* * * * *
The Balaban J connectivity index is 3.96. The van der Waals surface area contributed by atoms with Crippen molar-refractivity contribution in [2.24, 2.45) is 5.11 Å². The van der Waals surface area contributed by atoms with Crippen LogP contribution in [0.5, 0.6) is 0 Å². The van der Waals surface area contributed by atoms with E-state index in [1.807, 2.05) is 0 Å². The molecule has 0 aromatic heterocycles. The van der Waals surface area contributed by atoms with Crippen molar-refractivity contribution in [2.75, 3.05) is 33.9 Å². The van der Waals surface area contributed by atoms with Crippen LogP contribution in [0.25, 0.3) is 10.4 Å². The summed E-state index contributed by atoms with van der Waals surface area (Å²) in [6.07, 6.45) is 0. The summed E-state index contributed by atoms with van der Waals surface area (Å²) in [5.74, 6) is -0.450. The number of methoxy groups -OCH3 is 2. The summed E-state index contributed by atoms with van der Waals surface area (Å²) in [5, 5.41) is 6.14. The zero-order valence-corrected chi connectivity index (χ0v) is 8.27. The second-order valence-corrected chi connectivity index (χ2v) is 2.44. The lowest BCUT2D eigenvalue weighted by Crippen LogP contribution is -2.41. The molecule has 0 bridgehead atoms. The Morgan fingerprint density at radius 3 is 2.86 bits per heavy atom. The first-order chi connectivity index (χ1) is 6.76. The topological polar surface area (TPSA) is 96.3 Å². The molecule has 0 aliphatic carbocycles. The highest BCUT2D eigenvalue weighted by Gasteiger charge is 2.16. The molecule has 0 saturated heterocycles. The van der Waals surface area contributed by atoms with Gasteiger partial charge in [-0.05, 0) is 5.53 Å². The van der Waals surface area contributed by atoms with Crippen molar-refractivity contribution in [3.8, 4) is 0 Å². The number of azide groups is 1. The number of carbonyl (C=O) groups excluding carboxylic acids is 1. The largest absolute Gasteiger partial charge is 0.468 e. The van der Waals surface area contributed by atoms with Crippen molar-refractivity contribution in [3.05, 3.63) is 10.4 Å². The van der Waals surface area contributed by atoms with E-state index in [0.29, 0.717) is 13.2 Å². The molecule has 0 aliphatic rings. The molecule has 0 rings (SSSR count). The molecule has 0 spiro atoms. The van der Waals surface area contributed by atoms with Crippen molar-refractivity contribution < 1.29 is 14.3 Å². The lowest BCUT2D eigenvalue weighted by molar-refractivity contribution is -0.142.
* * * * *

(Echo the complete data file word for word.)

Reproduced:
The Balaban J connectivity index is 3.96. The van der Waals surface area contributed by atoms with Crippen molar-refractivity contribution in [2.24, 2.45) is 5.11 Å². The van der Waals surface area contributed by atoms with Crippen LogP contribution in [0.5, 0.6) is 0 Å². The van der Waals surface area contributed by atoms with E-state index in [1.807, 2.05) is 0 Å². The molecule has 0 aromatic heterocycles. The van der Waals surface area contributed by atoms with Crippen molar-refractivity contribution in [2.75, 3.05) is 33.9 Å². The van der Waals surface area contributed by atoms with Crippen LogP contribution in [0.25, 0.3) is 10.4 Å². The summed E-state index contributed by atoms with van der Waals surface area (Å²) in [6.07, 6.45) is 0. The summed E-state index contributed by atoms with van der Waals surface area (Å²) in [5.74, 6) is -0.450. The number of methoxy groups -OCH3 is 2. The summed E-state index contributed by atoms with van der Waals surface area (Å²) in [5, 5.41) is 6.14. The zero-order valence-corrected chi connectivity index (χ0v) is 8.27. The second-order valence-corrected chi connectivity index (χ2v) is 2.44. The lowest BCUT2D eigenvalue weighted by Crippen LogP contribution is -2.41. The molecule has 0 bridgehead atoms. The Morgan fingerprint density at radius 3 is 2.86 bits per heavy atom. The first-order chi connectivity index (χ1) is 6.76. The topological polar surface area (TPSA) is 96.3 Å². The molecule has 0 aliphatic carbocycles. The highest BCUT2D eigenvalue weighted by Gasteiger charge is 2.16. The molecule has 0 saturated heterocycles. The van der Waals surface area contributed by atoms with Gasteiger partial charge in [-0.05, 0) is 5.53 Å². The van der Waals surface area contributed by atoms with Crippen molar-refractivity contribution in [3.8, 4) is 0 Å². The number of azide groups is 1. The number of carbonyl (C=O) groups excluding carboxylic acids is 1. The largest absolute Gasteiger partial charge is 0.468 e. The van der Waals surface area contributed by atoms with Crippen molar-refractivity contribution in [3.05, 3.63) is 10.4 Å². The van der Waals surface area contributed by atoms with E-state index in [0.29, 0.717) is 13.2 Å². The molecule has 0 aliphatic rings. The molecule has 0 rings (SSSR count). The molecule has 0 spiro atoms. The van der Waals surface area contributed by atoms with Crippen molar-refractivity contribution < 1.29 is 14.3 Å². The lowest BCUT2D eigenvalue weighted by molar-refractivity contribution is -0.142.